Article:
• Anne Marie Jones, Chief Strategy Officer of LA84, and a founding member of Angelenos for Los Angeles Giving Circle, a donor-advised fund at the Liberty Hill Foundation
  • Kaci Patterson, owner of Social Good Solutions, a founding member of Communities for Los Angeles Student Success, and co-founded the BLACC (Building Leaders and Cultivating Change) Fund.
  • Deshonay Dozier, assistant professor of Geography at CSU Long Beach and is preparing a book manuscript titled Contested Development: A Poor People’s Movement for a Better Los Angeles, 1960–2020

The team is a collaborative effort of diverse stakeholders implementing the 67 recommendations of LAHSA’s Ad Hoc Committee on Black People Experiencing Homelessness, a 26-member committee which released a report in Dec. 2018 which serves as a roadmap to address Black homelessness.

Since the report release, LAHSA has taken steps towards five of the recommendations and created the team to implement them.

  1. Established a Racial Equity Initiative that contracted with USC’s Racial Equity Team, and created the Director of Racial Equity role
  2. Implemented equitable contracting and hiring practices that are increasing the diversity of contractors
  3. Training and capacity building to hold inclusive conversations, and build understanding of implicit bias and cultural competency
  4. Enhance data collection practices to reduce and eliminate disproportionality
  5. Examine and evaluate the CES Triage Tool to support appropriate service connections

The team has also identified 21 “hot-start” actions to build the traction needed to cover all 67 recommendations.

Work is underway for pilot tests, informed by research, community engagement and input from people with lived experience starting with an examination and testing around retention rates for those who have been rehoused. Pilot projects will be rigorously assessed at the end of two years ideally resulting in concrete initiatives that can be implemented at scale.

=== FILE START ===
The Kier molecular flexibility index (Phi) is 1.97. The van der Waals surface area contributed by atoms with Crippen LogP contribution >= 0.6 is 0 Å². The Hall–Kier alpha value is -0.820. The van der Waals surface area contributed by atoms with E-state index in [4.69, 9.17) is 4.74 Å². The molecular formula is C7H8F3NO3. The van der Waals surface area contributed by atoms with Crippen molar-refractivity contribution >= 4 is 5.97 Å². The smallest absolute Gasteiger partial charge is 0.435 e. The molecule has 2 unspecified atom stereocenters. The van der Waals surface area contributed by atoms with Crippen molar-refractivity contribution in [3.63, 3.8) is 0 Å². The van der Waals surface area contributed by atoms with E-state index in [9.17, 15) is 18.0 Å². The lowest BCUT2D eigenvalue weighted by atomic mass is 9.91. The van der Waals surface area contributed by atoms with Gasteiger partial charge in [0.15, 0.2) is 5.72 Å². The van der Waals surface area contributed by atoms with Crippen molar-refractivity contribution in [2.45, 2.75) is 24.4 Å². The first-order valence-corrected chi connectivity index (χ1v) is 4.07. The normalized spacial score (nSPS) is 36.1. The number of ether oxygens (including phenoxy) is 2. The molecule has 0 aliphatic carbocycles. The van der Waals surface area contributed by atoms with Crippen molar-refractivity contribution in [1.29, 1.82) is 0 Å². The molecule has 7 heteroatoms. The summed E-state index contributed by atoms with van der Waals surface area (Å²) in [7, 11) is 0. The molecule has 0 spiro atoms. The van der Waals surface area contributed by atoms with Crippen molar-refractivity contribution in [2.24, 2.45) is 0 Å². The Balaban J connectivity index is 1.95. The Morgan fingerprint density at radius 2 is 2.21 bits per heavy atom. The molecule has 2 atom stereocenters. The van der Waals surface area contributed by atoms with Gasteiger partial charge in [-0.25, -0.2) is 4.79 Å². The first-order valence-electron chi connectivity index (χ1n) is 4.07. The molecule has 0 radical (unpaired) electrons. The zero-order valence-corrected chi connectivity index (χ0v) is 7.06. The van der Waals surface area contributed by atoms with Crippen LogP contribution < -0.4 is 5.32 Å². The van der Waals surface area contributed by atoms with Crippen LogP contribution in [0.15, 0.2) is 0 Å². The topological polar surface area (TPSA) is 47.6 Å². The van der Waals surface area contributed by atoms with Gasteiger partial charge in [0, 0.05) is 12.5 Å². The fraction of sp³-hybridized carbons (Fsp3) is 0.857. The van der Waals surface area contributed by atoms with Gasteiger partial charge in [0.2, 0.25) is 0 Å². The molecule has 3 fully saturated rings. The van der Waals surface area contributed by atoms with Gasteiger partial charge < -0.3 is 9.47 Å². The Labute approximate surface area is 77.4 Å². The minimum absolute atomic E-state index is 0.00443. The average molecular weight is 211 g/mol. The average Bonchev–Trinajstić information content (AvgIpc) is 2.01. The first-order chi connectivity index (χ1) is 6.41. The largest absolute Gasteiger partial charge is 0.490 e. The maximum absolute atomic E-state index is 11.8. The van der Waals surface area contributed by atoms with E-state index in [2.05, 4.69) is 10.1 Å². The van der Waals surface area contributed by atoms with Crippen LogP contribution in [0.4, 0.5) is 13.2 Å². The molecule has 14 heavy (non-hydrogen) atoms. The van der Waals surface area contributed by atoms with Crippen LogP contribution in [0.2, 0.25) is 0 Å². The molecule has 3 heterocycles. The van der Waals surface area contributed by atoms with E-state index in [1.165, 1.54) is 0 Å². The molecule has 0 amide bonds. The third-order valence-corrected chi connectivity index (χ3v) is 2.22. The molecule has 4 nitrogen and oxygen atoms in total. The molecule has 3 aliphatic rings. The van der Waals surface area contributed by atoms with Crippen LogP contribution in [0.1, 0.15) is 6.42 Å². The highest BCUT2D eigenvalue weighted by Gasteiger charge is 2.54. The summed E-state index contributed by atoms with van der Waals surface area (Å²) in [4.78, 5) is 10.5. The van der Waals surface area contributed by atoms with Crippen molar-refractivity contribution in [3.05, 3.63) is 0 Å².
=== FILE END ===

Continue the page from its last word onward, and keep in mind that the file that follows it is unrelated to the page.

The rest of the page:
The path forward — building public understanding

Dr. Alfaro wants Angelenos to take this awareness of the causes of Black homelessness into a greater public understanding of the solutions. This includes three different systems that must work together in order to end homelessness: rehousing services (LAHSA’s role), prevention — which includes employment, criminal justice, health care and foster care systems and more — and housing availability, which can be addressed by city and state governments.

She also wants to make sure the public understands the true causes of homelessness.

“People are pushed into homelessness because of economic reasons, and they stay because of trauma,” she said. The common misconception is that substance abuse and mental illness cause homelessness, but the trauma of living without a home causes substance abuse and mental illness. “When people experiencing homelessness continually feel the disconnect between their lived experience and what people see in them, it creates a lot of despair.

But Dr. Alfaro is optimistic that the team will make a difference. “By targeting Black homelessness, we can have a universal impact ending homelessness for more Angelenos,” she said.

Find out more about USC’sRacial Equity Team’s work and the Ad Hoc Committee on Black People Experiencing Homelessness.



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LA Homeless Services Authority

LA Homeless Services Authority

We lead the fight to end #homelessness in LA County.